The 15th and 16th centuries brought stability and prosperity to the people of the old empire at the expense of the new occupied territories. The Muslim rulers embarked on extensive building programmes that went beyond palaces and places of religious worship. Roads and bridges were built across the country, and true to the social dimension of Islamic faith the sultans ordered the construction of hospitals, schools (medreses) and houses for the old and the poor. The Mosque of Bayezid II in Edirne became the largest social service building of the 15th century. Süleyman's state architect Sinan did build 34 palaces but also 79 mosques, 33 public baths, 55 schools, 16 poorhouses and 7 medreses.
The great progress experienced by Ottoman society did not reach into the area of science. Bayezid II established institutions of higher learning in the capital that became famous beyond the borders of the empire in the areas of law and music but did not contribute to the various disciplines of science. The reason has to be seen in the return to religious emphasis on learning. Mehmed II had opened the country to European ideas and introduced reforms aimed at strengthening the secular sector. (He had for example transferred the work of charities from the mosques to the state.) Bayezid II continued to practice religious tolerance but was a strict Muslim himself and did not promote foreign ideas. He revoked his father's reforms, and his institutions of higher learning were concerned more with philosophy than science.
Süleyman continued the tradition of excellence in law, architecture and the arts. His legal code Kanûn-nâme-i-sulaiman defined the law of the country for every aspect of life. It left no room for independent thought as it developed in Europe at the time. The Ottoman empire remained a feudal state and did not revive the proud tradition of Islamic science of the past.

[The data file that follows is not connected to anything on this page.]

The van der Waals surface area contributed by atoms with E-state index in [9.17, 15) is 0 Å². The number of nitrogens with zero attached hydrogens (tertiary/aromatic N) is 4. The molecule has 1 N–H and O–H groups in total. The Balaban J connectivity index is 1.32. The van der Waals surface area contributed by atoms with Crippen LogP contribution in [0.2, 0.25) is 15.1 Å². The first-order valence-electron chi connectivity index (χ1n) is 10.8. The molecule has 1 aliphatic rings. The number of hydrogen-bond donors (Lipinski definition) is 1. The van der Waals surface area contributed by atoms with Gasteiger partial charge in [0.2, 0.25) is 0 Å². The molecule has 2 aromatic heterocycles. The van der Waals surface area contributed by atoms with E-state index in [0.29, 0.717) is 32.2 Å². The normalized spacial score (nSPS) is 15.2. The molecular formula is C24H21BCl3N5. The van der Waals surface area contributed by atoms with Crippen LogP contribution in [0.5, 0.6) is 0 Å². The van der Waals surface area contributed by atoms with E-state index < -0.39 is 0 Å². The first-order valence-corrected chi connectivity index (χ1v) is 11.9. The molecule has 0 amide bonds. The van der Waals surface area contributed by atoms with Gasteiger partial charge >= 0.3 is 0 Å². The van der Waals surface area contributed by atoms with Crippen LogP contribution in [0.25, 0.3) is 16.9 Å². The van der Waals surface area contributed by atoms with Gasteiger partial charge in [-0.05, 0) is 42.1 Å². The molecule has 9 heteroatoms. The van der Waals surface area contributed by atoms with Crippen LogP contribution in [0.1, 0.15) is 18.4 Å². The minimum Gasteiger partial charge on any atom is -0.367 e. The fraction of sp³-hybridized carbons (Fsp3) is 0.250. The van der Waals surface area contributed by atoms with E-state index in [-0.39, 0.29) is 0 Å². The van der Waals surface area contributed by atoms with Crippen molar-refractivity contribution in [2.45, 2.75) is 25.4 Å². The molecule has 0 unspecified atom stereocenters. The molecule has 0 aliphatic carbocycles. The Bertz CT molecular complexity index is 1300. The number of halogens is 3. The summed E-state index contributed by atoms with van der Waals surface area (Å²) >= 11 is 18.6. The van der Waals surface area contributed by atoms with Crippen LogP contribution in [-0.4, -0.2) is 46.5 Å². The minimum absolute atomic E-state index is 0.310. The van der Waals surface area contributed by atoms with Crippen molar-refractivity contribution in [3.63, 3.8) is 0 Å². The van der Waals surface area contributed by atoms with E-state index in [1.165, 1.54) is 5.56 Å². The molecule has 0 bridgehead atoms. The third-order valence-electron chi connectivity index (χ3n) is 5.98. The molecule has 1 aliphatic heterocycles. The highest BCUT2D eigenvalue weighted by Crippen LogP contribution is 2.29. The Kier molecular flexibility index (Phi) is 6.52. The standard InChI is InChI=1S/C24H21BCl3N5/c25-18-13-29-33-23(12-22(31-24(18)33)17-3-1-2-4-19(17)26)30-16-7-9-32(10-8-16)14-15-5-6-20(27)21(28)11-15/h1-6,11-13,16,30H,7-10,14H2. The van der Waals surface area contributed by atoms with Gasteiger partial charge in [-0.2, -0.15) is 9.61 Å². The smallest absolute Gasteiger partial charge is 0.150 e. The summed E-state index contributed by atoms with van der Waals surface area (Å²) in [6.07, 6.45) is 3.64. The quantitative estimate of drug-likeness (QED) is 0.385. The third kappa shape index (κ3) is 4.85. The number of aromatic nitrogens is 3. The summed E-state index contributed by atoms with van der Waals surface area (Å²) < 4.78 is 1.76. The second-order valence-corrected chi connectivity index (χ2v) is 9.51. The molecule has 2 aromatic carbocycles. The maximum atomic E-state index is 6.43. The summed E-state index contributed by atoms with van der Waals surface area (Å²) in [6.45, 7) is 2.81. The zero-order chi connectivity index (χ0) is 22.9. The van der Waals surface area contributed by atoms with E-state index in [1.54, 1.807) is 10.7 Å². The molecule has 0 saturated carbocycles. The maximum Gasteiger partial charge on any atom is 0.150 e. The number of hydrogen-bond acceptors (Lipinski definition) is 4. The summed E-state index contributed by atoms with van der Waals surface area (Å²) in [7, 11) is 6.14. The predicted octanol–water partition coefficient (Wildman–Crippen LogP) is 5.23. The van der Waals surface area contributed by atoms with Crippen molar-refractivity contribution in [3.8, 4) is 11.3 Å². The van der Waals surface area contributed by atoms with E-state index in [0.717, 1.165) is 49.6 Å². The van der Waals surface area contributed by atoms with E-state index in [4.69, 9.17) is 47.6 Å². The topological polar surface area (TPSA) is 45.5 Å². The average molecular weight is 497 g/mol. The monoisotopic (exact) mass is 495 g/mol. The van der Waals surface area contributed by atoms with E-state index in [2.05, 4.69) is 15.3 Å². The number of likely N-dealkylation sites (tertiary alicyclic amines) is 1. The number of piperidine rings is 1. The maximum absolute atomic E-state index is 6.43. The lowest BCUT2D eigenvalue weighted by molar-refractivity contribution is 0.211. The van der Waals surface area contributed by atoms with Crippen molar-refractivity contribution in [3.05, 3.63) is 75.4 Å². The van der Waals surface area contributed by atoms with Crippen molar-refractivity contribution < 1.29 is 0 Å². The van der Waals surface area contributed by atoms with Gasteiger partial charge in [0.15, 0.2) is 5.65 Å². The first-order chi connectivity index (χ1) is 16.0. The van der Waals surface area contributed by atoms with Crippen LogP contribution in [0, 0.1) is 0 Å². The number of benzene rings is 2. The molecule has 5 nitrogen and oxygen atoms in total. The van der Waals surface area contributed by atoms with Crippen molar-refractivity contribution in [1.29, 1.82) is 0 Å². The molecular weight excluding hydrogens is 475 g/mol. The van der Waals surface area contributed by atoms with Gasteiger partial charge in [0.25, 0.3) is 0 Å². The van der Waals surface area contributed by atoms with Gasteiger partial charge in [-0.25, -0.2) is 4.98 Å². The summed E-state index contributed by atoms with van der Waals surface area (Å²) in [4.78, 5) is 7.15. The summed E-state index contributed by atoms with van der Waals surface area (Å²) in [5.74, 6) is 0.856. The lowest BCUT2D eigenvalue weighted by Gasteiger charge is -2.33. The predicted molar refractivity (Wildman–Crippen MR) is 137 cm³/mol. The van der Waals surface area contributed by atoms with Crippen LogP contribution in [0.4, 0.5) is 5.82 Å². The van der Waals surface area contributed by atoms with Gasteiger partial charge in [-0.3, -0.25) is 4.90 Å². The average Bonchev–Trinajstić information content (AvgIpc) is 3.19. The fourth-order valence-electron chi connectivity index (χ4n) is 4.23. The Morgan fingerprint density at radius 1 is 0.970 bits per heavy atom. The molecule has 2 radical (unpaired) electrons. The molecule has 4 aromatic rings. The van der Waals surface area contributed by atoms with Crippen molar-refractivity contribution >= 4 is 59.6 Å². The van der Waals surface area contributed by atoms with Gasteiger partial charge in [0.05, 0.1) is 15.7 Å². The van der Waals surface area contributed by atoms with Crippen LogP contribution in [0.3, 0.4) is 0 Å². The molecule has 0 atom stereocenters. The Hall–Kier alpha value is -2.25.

The Mughal empire of India was founded in the mid-16th century by Babur, fifth generation descendant of the Mongol emperor Timur, by conquering the Delhi sultanate. Babur's grandson Akbar the Great built the new state into a great empire. Akbar's empire flourished through religious tolerance, separation of state and religion and a just and efficient administration and continued to flourish for another two generations. His son Jahangir and his grandson Shah Jahan continued his policy of religious harmony, and Muslims, Hindus and Sikhs lived peacefully together in an empire that became famous beyond its borders.
The enlightened policies of Akbar and his two successors led to much prosperity of the Indian cities. By the time Shah Jahan's son Aurangzeb became emperor in 1658, artisans had set up shops everywhere, the municipalities were less economically dependent on the central administration, and a desire for more political independence could be felt throughout the country. The situation was probably not very different from the situation of Europe some 200 years earlier as it was described so vividly by the reformatio sigismundi. But the Mughal empire did not develop forward towards capitalism; instead, Aurangzeb tried to enforce old style autocratic feudalism. In an effort to increase centralized control he enforced Islam as state religion, introduced Islamic law for people of all denominations, re-introduced the special tax for non-Muslims and executed a Sikh guru who refused to convert to Islam. His actions led to civil war and created the conditions which 300 years later led to the rift between multi-religious but Hindu-dominated India and Islamic Pakistan and Bangladesh.
The enforced continuity of feudalism meant that science in India did not experience the revival that it experienced in Europe. Mughal science remained feudal science, and all scientific activity was determined by the personal interests of the emperor. Akbar's interest was architecture, and as a result India has some of the most impressive public buildings and monuments that have become tourist destinations today. His grandson Shah Jahan shared this interest, as the Taj Mahal, often called the most beautiful building ever created, documents. Only under Jahangir did science take prominence to some degree. Jahangir had a great interest in nature and used his master painter Mansur to document animals and plants of his empire. He kept his own imperial zoo and aviary and supervised experiments. When he found the milk from a particular camel especially tasty he investigated its diet and ordered that the entire herd be fed the same mixture of cow's milk, fodder and herbs. Science owes him the only lifelike painting of a dodo, the flightless bird of Madagascar that was hunted to extinction by the European colonialists; Mansur painted it from the live specimen of Jahangir's zoo.
Dudgeon, R. E. (2004) Similarities between Hahnemann and Paracelsus.
http://www.homeoint.org/morrell/clarke/dudgeon.htm (accessed 14 February 2004)